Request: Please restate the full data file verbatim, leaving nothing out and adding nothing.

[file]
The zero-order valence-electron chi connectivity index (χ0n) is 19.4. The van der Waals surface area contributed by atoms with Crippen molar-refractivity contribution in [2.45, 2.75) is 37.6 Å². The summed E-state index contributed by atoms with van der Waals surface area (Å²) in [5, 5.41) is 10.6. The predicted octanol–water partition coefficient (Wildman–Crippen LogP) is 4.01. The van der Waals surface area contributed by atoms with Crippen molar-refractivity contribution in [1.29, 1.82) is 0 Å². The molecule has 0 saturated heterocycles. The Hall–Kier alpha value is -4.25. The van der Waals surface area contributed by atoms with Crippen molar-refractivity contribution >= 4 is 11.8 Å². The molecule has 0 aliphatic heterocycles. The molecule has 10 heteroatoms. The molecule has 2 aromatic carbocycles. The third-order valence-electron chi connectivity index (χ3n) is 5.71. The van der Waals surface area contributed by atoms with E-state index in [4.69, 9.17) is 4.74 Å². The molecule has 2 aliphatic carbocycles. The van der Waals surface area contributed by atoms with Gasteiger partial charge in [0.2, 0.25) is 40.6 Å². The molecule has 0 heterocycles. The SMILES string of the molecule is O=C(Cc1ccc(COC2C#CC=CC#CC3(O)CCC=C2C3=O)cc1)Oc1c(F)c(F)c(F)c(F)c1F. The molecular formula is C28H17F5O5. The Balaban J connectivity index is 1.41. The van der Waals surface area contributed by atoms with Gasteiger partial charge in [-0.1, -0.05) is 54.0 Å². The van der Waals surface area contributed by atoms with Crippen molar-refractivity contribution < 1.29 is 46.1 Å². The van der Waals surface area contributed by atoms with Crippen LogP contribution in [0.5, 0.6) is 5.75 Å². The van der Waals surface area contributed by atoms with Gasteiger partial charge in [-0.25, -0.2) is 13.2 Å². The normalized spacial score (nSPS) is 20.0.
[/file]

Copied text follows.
The zero-order valence-electron chi connectivity index (χ0n) is 19.4. The van der Waals surface area contributed by atoms with Crippen molar-refractivity contribution in [2.45, 2.75) is 37.6 Å². The summed E-state index contributed by atoms with van der Waals surface area (Å²) in [5, 5.41) is 10.6. The predicted octanol–water partition coefficient (Wildman–Crippen LogP) is 4.01. The van der Waals surface area contributed by atoms with Crippen molar-refractivity contribution in [1.29, 1.82) is 0 Å². The molecule has 0 saturated heterocycles. The Hall–Kier alpha value is -4.25. The van der Waals surface area contributed by atoms with Crippen molar-refractivity contribution >= 4 is 11.8 Å². The molecule has 0 aliphatic heterocycles. The molecule has 10 heteroatoms. The molecule has 2 aromatic carbocycles. The third-order valence-electron chi connectivity index (χ3n) is 5.71. The van der Waals surface area contributed by atoms with E-state index in [4.69, 9.17) is 4.74 Å². The molecule has 2 aliphatic carbocycles. The van der Waals surface area contributed by atoms with Gasteiger partial charge in [0.2, 0.25) is 40.6 Å². The molecule has 0 heterocycles. The SMILES string of the molecule is O=C(Cc1ccc(COC2C#CC=CC#CC3(O)CCC=C2C3=O)cc1)Oc1c(F)c(F)c(F)c(F)c1F. The molecular formula is C28H17F5O5. The Balaban J connectivity index is 1.41. The van der Waals surface area contributed by atoms with Gasteiger partial charge in [-0.1, -0.05) is 54.0 Å². The van der Waals surface area contributed by atoms with Crippen molar-refractivity contribution < 1.29 is 46.1 Å². The van der Waals surface area contributed by atoms with Crippen LogP contribution in [0.5, 0.6) is 5.75 Å². The van der Waals surface area contributed by atoms with Gasteiger partial charge in [-0.25, -0.2) is 13.2 Å². The normalized spacial score (nSPS) is 20.0.